Active Directory For Dummies
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The range of Active Directory (AD) has expanded in Windows Server 2008 and has become an essential part of many information technology (IT) environments. Active Directory has become an umbrella for a multitude of technologies surpassing what AD was in Windows Server 2000 and 2003. Check out the new uses for Active Directory:

  • Active Directory Domain Services: An X.500-based directory service that provides integrated authentication and authorization services for a Windows computing environment.

  • Active Directory Lightweight Directory Services: A stripped down version of Active Directory Domain Services that focuses on providing just the directory services functionality.

  • Active Directory Federation Services: A Web Services–based technology for providing Web single sign-on authentication services between different organizations.

  • Active Directory Certificate Services: Provides digital certification enrollment and revocation services in the support of a public key infrastructure (PKI).

  • Active Directory Rights Management Services: Provides a solution for managing how users can use documents that they're authorized to access.

About This Article

This article is from the book:

About the book authors:

Steve Clines, MCSE, MCT, has worked as an IT architect and engineer at EDS for over 18 years. He has worked on deployments of more than 100,000 seats for both Active Directory and Microsoft Exchange Server. Steve is the author of MCSE Designing a Windows 2000 Directory Services Infrastructure For Dummies, which is a study guide for the 70-219 MCP exam. He also maintains the Confessions of an IT Geek blog at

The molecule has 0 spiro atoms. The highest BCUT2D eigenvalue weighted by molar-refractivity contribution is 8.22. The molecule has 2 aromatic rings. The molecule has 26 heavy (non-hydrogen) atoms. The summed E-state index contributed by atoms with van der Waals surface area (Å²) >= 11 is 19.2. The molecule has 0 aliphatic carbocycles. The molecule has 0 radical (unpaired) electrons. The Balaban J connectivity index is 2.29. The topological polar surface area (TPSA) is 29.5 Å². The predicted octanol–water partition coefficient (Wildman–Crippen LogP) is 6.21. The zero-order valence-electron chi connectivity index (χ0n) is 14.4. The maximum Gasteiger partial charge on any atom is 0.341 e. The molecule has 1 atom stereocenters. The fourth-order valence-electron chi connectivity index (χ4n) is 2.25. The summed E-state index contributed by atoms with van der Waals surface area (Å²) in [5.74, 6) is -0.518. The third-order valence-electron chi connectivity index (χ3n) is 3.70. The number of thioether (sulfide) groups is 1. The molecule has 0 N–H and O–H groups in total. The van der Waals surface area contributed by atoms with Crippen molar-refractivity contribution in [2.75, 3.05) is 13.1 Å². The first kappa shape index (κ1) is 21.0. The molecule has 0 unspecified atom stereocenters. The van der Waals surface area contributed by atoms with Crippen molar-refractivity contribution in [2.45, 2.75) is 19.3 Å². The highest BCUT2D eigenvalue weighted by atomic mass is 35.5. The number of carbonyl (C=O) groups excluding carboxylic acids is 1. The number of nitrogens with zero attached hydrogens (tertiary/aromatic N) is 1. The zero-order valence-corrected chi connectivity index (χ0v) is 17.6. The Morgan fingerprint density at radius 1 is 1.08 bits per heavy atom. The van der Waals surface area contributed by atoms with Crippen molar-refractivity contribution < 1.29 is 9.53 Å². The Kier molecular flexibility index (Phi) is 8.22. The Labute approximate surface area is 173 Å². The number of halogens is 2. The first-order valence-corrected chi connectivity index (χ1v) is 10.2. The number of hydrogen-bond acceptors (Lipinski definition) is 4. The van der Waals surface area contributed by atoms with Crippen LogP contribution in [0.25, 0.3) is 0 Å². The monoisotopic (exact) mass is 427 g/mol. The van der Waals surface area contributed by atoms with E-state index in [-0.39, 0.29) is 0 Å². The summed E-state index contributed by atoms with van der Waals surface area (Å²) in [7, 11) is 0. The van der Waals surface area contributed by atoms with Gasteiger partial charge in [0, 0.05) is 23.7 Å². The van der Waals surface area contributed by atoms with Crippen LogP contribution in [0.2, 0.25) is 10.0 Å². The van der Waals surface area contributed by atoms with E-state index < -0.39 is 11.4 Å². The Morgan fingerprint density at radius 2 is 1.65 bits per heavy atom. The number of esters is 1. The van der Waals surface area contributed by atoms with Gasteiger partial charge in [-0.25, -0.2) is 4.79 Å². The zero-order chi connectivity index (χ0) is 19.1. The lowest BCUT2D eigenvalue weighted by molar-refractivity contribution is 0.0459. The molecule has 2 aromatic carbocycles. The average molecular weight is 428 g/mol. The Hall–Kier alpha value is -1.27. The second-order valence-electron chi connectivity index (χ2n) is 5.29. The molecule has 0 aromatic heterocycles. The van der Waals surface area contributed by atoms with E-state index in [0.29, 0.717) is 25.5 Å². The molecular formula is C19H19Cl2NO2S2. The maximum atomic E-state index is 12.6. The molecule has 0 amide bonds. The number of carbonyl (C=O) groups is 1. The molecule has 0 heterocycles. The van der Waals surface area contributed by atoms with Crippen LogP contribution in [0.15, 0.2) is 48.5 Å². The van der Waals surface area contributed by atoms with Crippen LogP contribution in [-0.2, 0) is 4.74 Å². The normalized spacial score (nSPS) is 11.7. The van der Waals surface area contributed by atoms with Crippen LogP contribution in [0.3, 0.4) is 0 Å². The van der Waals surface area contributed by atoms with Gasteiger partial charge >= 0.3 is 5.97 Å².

Marcia Loughry, MCSE and MCP+I, is a Senior Infrastructure Specialist with a large IT firm in Dallas, Texas. She is president of the Plano, Texas BackOffice User Group (PBUG) and a member of Women in Technology International. Marcia received her MCSE in NT 3.51 in 1997 and completed requirements for the NT 4.0 track in 1998.
Marcia has extensive experience working with Windows NT 3.51 and 4.0 in enterprises of all sizes. She is assigned to some of her firm’s largest customers in designing NT solutions and integrating UNIX and NetWare environments with NT.

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